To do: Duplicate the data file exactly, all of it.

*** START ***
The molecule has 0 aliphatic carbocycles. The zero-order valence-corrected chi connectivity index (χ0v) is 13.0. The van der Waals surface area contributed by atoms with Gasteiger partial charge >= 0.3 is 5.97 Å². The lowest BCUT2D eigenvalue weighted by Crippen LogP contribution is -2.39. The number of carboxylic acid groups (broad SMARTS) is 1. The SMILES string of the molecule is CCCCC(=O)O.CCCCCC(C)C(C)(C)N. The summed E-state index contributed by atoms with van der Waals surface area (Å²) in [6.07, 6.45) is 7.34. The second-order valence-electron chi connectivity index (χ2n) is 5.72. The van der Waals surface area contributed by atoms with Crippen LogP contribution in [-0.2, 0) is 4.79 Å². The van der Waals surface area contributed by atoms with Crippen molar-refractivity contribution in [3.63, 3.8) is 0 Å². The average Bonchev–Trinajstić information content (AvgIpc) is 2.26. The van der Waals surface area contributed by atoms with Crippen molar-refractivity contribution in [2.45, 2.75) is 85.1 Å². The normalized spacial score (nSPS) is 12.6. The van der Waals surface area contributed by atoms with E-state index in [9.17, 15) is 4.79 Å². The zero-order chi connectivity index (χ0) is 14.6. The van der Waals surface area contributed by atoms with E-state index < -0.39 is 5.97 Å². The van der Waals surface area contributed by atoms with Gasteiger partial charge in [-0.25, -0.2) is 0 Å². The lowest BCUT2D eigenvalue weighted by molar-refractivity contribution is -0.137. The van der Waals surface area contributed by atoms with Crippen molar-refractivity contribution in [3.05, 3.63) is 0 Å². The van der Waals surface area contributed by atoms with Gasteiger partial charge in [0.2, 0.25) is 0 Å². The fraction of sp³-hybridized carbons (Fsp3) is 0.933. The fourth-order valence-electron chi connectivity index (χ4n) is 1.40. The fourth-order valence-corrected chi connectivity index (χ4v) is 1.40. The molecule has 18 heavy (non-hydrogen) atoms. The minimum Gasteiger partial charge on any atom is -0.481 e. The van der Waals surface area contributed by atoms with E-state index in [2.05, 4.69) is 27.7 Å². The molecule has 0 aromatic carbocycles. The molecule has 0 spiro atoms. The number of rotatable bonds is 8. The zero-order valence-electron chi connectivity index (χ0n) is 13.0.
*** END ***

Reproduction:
The molecule has 0 aliphatic carbocycles. The zero-order valence-corrected chi connectivity index (χ0v) is 13.0. The van der Waals surface area contributed by atoms with Gasteiger partial charge >= 0.3 is 5.97 Å². The lowest BCUT2D eigenvalue weighted by Crippen LogP contribution is -2.39. The number of carboxylic acid groups (broad SMARTS) is 1. The SMILES string of the molecule is CCCCC(=O)O.CCCCCC(C)C(C)(C)N. The summed E-state index contributed by atoms with van der Waals surface area (Å²) in [6.07, 6.45) is 7.34. The second-order valence-electron chi connectivity index (χ2n) is 5.72. The van der Waals surface area contributed by atoms with Crippen LogP contribution in [-0.2, 0) is 4.79 Å². The van der Waals surface area contributed by atoms with Crippen molar-refractivity contribution in [3.63, 3.8) is 0 Å². The average Bonchev–Trinajstić information content (AvgIpc) is 2.26. The van der Waals surface area contributed by atoms with Crippen molar-refractivity contribution in [2.45, 2.75) is 85.1 Å². The normalized spacial score (nSPS) is 12.6. The van der Waals surface area contributed by atoms with E-state index in [9.17, 15) is 4.79 Å². The zero-order chi connectivity index (χ0) is 14.6. The van der Waals surface area contributed by atoms with E-state index < -0.39 is 5.97 Å². The van der Waals surface area contributed by atoms with Gasteiger partial charge in [-0.25, -0.2) is 0 Å². The lowest BCUT2D eigenvalue weighted by molar-refractivity contribution is -0.137. The van der Waals surface area contributed by atoms with Crippen molar-refractivity contribution in [3.05, 3.63) is 0 Å². The van der Waals surface area contributed by atoms with Gasteiger partial charge in [0.2, 0.25) is 0 Å². The fraction of sp³-hybridized carbons (Fsp3) is 0.933. The fourth-order valence-electron chi connectivity index (χ4n) is 1.40. The fourth-order valence-corrected chi connectivity index (χ4v) is 1.40. The molecule has 18 heavy (non-hydrogen) atoms. The minimum Gasteiger partial charge on any atom is -0.481 e. The van der Waals surface area contributed by atoms with E-state index in [2.05, 4.69) is 27.7 Å². The molecule has 0 aromatic carbocycles. The molecule has 0 spiro atoms. The number of rotatable bonds is 8. The zero-order valence-electron chi connectivity index (χ0n) is 13.0.